Winter can be hard on fruit trees. Ironically, many fruit trees such as apples and pears need a dormant period of cold temperatures to produce fruit. Still, you’ll want to protect your trees not only from really brutal cold but also from the dryness that often accompanies it. Here are some tips to prepare your fruit trees for winter:
- Add tree guards or paint
- Take away dead fruit
Add an organic mulch that not only locks in moisture but also breaks down over time to give the tree roots needed nutrition. Moreover, as the mulch breaks down, it makes the soil more acidic, which helps promote the production of fruit.
Good mulches to add around your fruit trees are wood chips, leaves and straw, but not hay. Straw is different from hay in that its stems are hollow and hold air. Make sure that the mulch is free of pesticides and herbicides.
When others kinds of food are scarce in the winter, some critters take to gnawing on tree bark. This can kill a young fruit tree, so one solution is to protect it with tree guards. The best guards are made of white plastic coils that deer and rodents can’t chew through. Because they are made of plastic spirals, they can expand as the tree grows if you forget to take them off. Another solution is to paint the lower trunk with white latex paint. This not only won’t hurt the tree, but it will also discourage pests. Some gardeners use the coil on saplings then simply paint the tree bark as the tree matures. White tree guards also protect the tree from sun scald. During the day, the sun heats up the bark of the tree, which causes it to expand. During the cold nights the bark shrinks and may crack, which damages it.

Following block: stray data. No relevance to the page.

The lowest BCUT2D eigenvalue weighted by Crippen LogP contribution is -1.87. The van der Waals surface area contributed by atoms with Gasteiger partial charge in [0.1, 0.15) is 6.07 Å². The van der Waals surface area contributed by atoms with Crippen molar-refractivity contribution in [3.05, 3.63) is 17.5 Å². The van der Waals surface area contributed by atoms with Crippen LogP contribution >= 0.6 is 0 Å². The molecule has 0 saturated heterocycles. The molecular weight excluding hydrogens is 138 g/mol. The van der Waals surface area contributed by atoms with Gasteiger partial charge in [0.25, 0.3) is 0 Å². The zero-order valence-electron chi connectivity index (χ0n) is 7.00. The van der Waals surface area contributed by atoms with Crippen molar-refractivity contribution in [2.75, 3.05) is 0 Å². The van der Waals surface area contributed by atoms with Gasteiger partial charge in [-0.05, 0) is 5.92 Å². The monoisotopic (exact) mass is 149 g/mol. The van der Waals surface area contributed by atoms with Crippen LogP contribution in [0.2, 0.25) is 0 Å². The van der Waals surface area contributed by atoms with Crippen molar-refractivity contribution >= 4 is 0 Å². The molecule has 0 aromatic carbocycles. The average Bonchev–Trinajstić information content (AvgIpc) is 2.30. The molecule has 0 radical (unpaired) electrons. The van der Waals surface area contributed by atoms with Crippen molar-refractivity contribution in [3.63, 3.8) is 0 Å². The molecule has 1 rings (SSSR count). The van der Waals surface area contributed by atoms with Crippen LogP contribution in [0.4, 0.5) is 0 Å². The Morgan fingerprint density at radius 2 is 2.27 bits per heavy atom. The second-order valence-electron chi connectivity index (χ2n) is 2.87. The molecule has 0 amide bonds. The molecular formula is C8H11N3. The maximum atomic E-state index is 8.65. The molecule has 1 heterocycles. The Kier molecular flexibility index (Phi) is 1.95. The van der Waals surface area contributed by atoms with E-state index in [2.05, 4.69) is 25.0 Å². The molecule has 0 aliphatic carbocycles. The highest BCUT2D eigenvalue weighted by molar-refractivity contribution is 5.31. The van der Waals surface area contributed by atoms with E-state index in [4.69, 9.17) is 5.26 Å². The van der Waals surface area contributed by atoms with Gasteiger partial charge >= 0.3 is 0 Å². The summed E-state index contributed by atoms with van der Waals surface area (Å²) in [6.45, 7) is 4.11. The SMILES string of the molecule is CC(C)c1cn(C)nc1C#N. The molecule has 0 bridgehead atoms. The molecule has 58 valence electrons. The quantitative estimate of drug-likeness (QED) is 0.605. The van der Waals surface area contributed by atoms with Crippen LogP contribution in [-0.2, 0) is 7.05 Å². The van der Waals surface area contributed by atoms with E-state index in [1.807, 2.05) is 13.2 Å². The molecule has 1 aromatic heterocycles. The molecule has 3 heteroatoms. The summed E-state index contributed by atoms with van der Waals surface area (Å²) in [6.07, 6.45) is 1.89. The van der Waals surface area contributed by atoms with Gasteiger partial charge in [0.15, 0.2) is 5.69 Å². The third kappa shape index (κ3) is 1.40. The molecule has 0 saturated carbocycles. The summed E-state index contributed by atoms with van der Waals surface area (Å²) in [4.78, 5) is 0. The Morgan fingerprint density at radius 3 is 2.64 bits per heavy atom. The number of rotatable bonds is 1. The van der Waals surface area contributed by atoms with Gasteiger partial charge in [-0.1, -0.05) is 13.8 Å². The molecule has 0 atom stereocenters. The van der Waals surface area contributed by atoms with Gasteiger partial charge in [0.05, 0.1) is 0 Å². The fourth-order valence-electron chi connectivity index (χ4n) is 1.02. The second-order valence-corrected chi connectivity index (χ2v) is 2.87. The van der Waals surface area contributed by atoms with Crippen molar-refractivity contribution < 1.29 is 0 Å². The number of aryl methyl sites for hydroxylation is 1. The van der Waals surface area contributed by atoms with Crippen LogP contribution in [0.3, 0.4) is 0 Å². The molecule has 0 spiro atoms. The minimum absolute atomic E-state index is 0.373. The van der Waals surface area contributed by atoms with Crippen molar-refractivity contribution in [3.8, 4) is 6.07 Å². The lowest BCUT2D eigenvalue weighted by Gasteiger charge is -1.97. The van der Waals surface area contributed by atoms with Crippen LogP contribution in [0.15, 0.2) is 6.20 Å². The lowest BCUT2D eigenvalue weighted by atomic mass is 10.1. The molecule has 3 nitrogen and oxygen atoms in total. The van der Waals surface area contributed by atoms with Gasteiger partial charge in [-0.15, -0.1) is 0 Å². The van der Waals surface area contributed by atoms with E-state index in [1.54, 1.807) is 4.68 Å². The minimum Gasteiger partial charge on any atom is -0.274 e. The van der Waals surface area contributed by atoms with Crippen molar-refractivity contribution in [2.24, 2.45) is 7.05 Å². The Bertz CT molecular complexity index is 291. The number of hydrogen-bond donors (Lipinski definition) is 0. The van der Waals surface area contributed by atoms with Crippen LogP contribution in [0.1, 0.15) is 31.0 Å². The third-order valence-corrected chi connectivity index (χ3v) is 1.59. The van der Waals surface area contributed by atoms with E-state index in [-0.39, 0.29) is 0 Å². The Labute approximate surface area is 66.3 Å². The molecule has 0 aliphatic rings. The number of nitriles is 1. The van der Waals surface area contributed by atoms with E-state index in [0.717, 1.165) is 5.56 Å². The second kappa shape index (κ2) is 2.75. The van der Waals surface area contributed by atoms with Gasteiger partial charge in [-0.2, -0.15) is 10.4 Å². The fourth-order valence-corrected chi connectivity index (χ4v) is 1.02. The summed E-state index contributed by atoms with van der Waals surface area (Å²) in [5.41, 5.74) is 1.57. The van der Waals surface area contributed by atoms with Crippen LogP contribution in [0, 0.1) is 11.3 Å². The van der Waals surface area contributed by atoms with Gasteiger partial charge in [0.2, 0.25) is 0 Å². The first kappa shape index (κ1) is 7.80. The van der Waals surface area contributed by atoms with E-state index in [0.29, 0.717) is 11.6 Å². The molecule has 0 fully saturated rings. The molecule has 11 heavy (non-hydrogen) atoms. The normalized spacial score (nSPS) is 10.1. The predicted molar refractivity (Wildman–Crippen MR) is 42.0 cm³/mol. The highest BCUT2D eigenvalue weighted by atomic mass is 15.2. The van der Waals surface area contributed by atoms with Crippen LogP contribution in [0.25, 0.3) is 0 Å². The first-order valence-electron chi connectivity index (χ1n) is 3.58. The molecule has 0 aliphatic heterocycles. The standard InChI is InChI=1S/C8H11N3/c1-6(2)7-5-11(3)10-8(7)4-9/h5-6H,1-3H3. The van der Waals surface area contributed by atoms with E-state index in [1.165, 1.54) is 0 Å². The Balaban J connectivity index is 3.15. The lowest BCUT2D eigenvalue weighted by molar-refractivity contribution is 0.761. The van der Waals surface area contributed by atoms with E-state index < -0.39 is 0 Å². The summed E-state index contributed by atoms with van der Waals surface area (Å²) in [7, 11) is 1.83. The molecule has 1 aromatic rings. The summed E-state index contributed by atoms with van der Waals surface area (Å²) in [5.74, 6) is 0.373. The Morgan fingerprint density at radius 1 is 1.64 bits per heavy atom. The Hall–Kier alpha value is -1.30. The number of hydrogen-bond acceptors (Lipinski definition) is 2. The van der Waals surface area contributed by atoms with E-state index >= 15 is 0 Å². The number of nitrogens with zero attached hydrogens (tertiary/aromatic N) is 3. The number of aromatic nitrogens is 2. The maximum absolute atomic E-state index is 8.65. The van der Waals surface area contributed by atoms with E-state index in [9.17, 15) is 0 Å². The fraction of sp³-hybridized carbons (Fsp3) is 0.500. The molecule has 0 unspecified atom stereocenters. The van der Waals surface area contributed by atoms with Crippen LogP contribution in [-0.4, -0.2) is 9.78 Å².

Clear Away Dead Fruit
It’s good practice to pick all the fruit from a tree whether it looks edible or not. This encourages the tree to produce more fruit the next season. Another reason to remove dead fruit is to lower the risk of pathogens. Dead fruit should not only be taken from the tree limbs but from the ground around it. Don’t let them go to waste. You can add them to the compost pile.
A couple of sessions of deep watering before a hard freeze help to hydrate and protect the tree’s roots. The best way to do this is with a soaker hose in the morning after the temperature is above 40 degrees Fahrenheit. It’s especially important to deeply water saplings.
Contact Bluegrass Tree & Lawn
As the capital of Ohio, Columbus is a large city, but there are still people who have a fruit tree or two in their yard. Preparing them for Ohio’s hard winter will make sure they stay healthy and productive. For more information or help from our arborists, call Bluegrass Tree & Lawn today.